Grey’s Glacier

14 02 2010

It absolutely tipped it down overnight and the tent sounded like it was going to be ripped away any minute by the wind but our tents had been well pitched and we had no problems. Given the weather conditions I couldn’t really face going for a shower so I just had a French shower (a generous spraying of Axe deodorant). I then looked for my waterproof pants and discovered that I’d lost them somewhere. Luckily by the time I managed to get out of the tent the rain had already stopped and it held off for the rest of the morning.

At breakfast Per mentioned that the rented walking poles that he’d left on the main porch of the refugio were surprisingly gone. Ana couldn’t believe that he’d left them there all night and not put them in his tent but she asked various people around the campsite: all to no avail. Zoran and Gordana decided to stay back at the campsite (God only knows what they found to do there) whilst the rest of us hiked up to first viewpoint of Grey’s Glacier. It was quite a short trek – just as well since we hoped to get the midday ferry back across the lake.

View of the glacier (if you look hard enough it's there!)

On the way back down we came across some geese with their goslings. Here I was able to snap one of my favourite shots of the whole trip. Whilst on the catamaran, Ana suddenly turned up clutching Per’s poles. Apparently one of the other guides had found them and put them somewhere safe.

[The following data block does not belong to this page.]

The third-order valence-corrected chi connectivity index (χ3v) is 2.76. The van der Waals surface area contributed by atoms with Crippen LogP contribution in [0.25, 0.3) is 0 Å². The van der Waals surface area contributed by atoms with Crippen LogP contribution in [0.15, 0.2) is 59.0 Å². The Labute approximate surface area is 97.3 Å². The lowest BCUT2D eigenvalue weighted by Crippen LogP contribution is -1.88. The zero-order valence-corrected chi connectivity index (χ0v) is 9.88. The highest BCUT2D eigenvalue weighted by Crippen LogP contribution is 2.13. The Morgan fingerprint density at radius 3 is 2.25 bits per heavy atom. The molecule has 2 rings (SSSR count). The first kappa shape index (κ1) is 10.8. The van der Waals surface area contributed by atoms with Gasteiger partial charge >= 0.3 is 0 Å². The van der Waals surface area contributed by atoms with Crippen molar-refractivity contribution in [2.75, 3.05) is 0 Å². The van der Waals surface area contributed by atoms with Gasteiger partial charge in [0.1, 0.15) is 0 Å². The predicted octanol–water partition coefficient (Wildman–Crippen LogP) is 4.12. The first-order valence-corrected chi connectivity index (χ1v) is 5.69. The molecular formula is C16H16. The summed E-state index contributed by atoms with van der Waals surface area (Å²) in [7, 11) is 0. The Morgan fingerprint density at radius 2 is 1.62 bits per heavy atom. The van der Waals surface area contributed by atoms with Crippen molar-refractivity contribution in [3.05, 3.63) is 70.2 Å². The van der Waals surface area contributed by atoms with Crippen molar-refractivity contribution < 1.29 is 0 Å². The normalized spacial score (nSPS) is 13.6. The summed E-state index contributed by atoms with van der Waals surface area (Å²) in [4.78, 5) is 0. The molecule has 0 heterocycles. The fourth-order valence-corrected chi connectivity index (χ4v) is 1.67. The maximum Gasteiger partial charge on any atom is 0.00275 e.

The gander looking after his brood

We then headed back to the Southwind Hostal in Puerto Natales and got there in the late afternoon. There was a lot of confusion with the rooms after Gordana and Zoran both took a different room key each. This was because there were apparently two matrimonial rooms. Per and I ended up in one of these – luckily it also had a single bed in it too; which I took. It was only the next day that I realised that the single bed was in the shape of a toy car! After a much needed shower I wandered around the town; but being a Sunday there was not a lot open.

At around seven, Per, myself, Jola and Kaśke decided to go to dinner. Jola had picked a restaurant from her Footprint guide which she fancied trying but (like most of the restaurants in town) it didn’t open for dinner until half seven; so Kaśke bulldozed us into going to a restaurant she’d been to a few days earlier. It was quite a nice restaurant with a homely atmosphere. I had king crab and avocado to start (it was only on my return from Patagonia that I discovered that the king crab is overfished there) and I think a Milanese escalope for my main. We walked around town a bit after dinner and finally found the seafront and then headed back to the hotel for some shuteye

Thank you for the music

11 02 2010

At four am there was apparently a big enough crisis in the Norwegian procurement department of Coca-Cola that Per had to phone in to join a conference call whilst on holiday. Perhaps an elk was blocking a vital sugar consignment on a Norwegian highway. Still, at least Per had the foresight to take the call in the bathroom which meant that I could hear every word of the conversation with a nice porcelain echo (don’t worry Coke, the call was in Norwegian so the recipe is still safe).